Journal of Surgery (ISSN: 2575-9760)

review article

Anterior Cruciate Ligament Reconstruction with Quadriceps Tendon Autograft: A Comprehensive Review

Shehan Abeyewardene1, Andrea Ganss2, Travis J Menge2 and Kendall D Hamilton2*

1Michigan State University College of Human Medicine, Grand Rapids, MI, USA

2Spectrum Health System, Grand Rapids, MI, USA

*Corresponding author: Kendall D Hamilton, Orthopedic Surgeon, Spectrum Health System, 4100 Lake Dr Se St. 300, Grand Rapids, MI 49546, USA

Received Date: 04 December, 2020; Accepted Date: 07 December, 2020; Published Date: 11 December, 2020

Abstract

Traditionally, first-line graft options for ACL reconstruction have been Bone-Patellar Tendon-Bone (BPTB) and Hamstring Tendon (HT) autografts. However, over the past two decades a growing body of literature has demonstrated Quadriceps Tendon (QT) autografts are an excellent option in comparison to the BPTB and HT autografts. Biomechanical data has shown QT autografts offer excellent load to failure, and clinical outcome studies have shown a low rate of postoperative complications. This paper aims to provide a comprehensive literature review on the use of QT autograft in ACL reconstruction.

Introduction

In the United States alone, there are approximately 200,000 Anterior Cruciate Ligament (ACL) ruptures each year with the majority of these occurring in high-school and collegeage athletes [1]. Due to the relatively high activity level of the individuals sustaining ACL injuries, operative management is frequently recommended making ACL reconstruction one of the top 10 most common orthopedic procedures performed [2]. Females are more likely to sustain these injuries, as female athletes competing in basketball and soccer across all age groups are two to eight times more likely to suffer an ACL injury compared to males. Furthermore, data from the National Collegiate Athletic Association (NCAA) shows the rate of ACL injury per athletic exposure was found to be most common in female athletes competing in gymnastics, basketball, and soccer [3]. There are multiple risk factors which predispose female athletes to sustain an ACL injury. Anatomical risk factors such as smaller ligament size, increased knee laxity, and increased Body Mass Index (BMI) all increase the risk of an ACL injury. In addition to these anatomic risk factors, differences in neuromuscular control between males and females show that females have a higher quadriceps-tohamstring ratio and are more likely to have an increased valgus moment of the knee upon landing, placing them at higher risk for injury. Sex hormones such as estrogen and relaxin, which affect collagen cross-linking, have also been shown to be at increased levels at the time of ACL injuries [3].

In the current literature, the most frequently used techniques of ACL reconstruction involve using either Bone-Patellar TendonBone (BPTB) autograft, quadruple Hamstring Tendon (HT) autograft, or Quadriceps Tendon (QT) autograft. Traditionally, BPTB autograft has been the gold standard graft selected with HT autograft becoming more common, therefore studies involving ACL reconstruction with QT autograft are limited compared to the BPTB and HT autograft methods. This paper will investigate the literature involving the biomechanics and outcomes of QT autografts compared to BPTB and HT autografts for ACL reconstruction.

Historical Perspective: ACL Reconstruction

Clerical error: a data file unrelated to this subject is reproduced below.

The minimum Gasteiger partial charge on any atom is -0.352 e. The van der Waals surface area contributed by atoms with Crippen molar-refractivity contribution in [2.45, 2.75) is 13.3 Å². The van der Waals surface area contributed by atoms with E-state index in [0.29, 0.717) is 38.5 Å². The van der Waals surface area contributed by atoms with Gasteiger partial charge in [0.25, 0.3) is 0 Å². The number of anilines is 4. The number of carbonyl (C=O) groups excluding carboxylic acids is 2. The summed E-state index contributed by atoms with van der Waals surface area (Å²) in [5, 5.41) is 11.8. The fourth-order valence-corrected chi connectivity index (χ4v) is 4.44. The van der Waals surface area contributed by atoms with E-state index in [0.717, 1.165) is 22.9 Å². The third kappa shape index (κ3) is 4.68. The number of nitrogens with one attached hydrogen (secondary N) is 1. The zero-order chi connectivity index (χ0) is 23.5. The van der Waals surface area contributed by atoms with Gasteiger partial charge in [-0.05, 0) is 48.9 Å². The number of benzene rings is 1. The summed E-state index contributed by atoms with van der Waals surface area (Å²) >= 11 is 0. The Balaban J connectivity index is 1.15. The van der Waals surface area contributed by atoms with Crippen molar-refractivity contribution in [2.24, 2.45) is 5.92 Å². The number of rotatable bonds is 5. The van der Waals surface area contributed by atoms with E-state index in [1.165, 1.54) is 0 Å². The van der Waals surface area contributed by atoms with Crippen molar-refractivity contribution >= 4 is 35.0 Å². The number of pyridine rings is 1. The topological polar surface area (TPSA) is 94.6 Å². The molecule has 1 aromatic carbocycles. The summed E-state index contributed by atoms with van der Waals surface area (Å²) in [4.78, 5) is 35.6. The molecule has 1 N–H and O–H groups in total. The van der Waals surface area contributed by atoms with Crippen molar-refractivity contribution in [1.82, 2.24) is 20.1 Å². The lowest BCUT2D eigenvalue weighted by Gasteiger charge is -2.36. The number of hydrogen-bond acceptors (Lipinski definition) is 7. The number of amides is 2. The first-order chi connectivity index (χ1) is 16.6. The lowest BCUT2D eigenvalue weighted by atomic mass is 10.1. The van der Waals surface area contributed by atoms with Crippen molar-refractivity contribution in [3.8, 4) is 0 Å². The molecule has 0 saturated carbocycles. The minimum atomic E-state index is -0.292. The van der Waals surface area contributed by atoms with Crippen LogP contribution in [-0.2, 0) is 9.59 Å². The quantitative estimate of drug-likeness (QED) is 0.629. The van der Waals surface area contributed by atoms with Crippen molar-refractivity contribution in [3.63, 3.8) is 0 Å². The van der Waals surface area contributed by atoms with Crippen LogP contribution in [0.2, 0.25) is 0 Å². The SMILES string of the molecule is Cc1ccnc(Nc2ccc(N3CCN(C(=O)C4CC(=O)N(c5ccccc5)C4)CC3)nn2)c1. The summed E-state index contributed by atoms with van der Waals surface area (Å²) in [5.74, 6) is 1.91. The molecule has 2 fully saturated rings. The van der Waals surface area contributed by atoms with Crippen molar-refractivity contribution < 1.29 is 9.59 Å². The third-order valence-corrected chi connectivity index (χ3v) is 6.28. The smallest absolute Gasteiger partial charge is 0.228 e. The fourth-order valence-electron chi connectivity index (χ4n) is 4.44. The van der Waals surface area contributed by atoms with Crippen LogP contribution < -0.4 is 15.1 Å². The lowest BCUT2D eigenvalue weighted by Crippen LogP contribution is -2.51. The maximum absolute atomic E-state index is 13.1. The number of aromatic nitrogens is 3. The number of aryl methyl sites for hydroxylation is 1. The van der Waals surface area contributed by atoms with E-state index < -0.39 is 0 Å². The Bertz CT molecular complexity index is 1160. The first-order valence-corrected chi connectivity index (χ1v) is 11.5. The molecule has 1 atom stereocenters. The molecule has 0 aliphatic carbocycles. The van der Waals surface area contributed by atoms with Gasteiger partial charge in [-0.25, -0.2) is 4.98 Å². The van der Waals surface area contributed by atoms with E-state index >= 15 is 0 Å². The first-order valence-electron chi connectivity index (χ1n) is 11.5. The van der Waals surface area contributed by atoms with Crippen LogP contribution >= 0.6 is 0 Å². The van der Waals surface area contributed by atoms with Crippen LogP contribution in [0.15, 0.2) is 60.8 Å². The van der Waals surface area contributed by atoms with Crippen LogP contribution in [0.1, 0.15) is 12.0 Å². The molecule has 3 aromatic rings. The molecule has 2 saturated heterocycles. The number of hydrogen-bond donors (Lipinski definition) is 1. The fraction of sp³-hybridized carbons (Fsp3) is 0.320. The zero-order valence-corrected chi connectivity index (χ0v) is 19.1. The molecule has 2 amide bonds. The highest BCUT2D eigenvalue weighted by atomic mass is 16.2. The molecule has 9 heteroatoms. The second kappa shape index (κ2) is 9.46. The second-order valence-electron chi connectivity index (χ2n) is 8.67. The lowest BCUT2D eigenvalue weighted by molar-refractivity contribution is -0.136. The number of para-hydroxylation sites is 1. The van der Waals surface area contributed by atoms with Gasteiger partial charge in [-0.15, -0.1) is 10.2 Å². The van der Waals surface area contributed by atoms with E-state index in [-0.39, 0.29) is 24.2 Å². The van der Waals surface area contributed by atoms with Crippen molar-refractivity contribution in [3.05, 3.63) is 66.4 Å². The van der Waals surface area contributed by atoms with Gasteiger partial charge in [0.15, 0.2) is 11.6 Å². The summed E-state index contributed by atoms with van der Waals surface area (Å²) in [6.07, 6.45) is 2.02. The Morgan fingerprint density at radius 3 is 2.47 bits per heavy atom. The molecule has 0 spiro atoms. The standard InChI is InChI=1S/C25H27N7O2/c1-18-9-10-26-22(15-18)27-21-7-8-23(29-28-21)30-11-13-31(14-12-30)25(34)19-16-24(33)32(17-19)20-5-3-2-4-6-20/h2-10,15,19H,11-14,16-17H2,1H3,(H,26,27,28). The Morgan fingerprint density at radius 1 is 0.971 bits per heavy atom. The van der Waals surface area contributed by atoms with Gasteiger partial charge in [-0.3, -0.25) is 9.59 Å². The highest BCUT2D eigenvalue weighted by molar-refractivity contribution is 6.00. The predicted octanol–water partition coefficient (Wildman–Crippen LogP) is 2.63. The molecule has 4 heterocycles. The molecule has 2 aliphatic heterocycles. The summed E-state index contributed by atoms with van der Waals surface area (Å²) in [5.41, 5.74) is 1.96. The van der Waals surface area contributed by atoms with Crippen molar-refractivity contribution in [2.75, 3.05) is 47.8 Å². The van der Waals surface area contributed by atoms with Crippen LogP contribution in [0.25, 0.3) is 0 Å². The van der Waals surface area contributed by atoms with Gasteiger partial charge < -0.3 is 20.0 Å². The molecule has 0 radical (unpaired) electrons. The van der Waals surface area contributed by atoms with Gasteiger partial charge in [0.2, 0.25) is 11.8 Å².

The treatment of ACL ruptures has evolved greatly over the past 50 years. In the 1960s, the main way to clinically diagnose an ACL rupture was the anterior drawer test at 90 degrees of flexion with various degrees of internal and external rotation of the tibia which led to positive tests predominantly when menisci or capsuloligamentous damage was involved. As a result, the goal of treatment was to restore adequate tension to the medial capsuloligamentous structures, rather than restoring the ACL itself, which was followed by cast immobilization. The benefits from this treatment were mainly derived from the stiffness of the knee causing reduced instability. Later in the 1970s as journal publications became more widespread, the diagnosis of ACL ruptures became more common as physical exam maneuvers such as the Pivot shift and Lachman test allowed surgeons to more accurately diagnose ACL ruptures. At that time, various techniques involving anterolateral tenodesis using the fascia lata were commonly used followed by cast immobilization. Though initial results were promising, the longterm outcomes of these patients were poor, and surgeons began to direct their attention toward reconstructing the ACL [4]. Attempts such as the Marshall-MacIntosh technique became more popular in the late 1970s and was aimed at reconstructing the ACL. Using this technique, a continuous strip of patellar tendon, pre-patellar fascia, and a tubularized strip of quadriceps tendon was used. This was then passed through a tibial tunnel and then fixed to the femur and a synthetic ligament was added to the pre-patellar aspect to support the repair. During this same time period, attention was turned towards using a free patellar tendon graft and by the 1980s, harvesting the middle third of the patellar tendon and using it as a free graft secured by interference screws became the gold standard. As this technique became more reliable, the anterolateral tenodesis techniques became less necessary and decreased in popularity. Due to difficulties with passage of the bone block portion of the patellar tendon graft and concerns over patellar fracture, surgeons began looking toward the quadriceps and hamstrings as a replacement for the patellar tendon. The quadriceps tendon graft was first presented in 1979 by Marshall, et al. and the first publication discussing a hamstring graft for ACL reconstruction was by Lipscomb in 1982 [4]. A biomechanical analysis of the quadriceps tendon by Noyes, et al. in 1984 demonstrated that the quadriceps tendon had 14- 21% of the load to failure of a native ACL [2]. Though the graft used in this analysis was a suboptimal graft composed of partial thickness quadriceps tendon, patellar tendon, and prepatellar tissue, the results of this study caused the QT autografts to fall out of favor among surgeons for primary ACL reconstructions [2]. As more studies on the quadriceps tendon have been performed, the traditional idea of the QT graft being biomechanically weaker as diminished, and it has been steadily gaining popularity [2].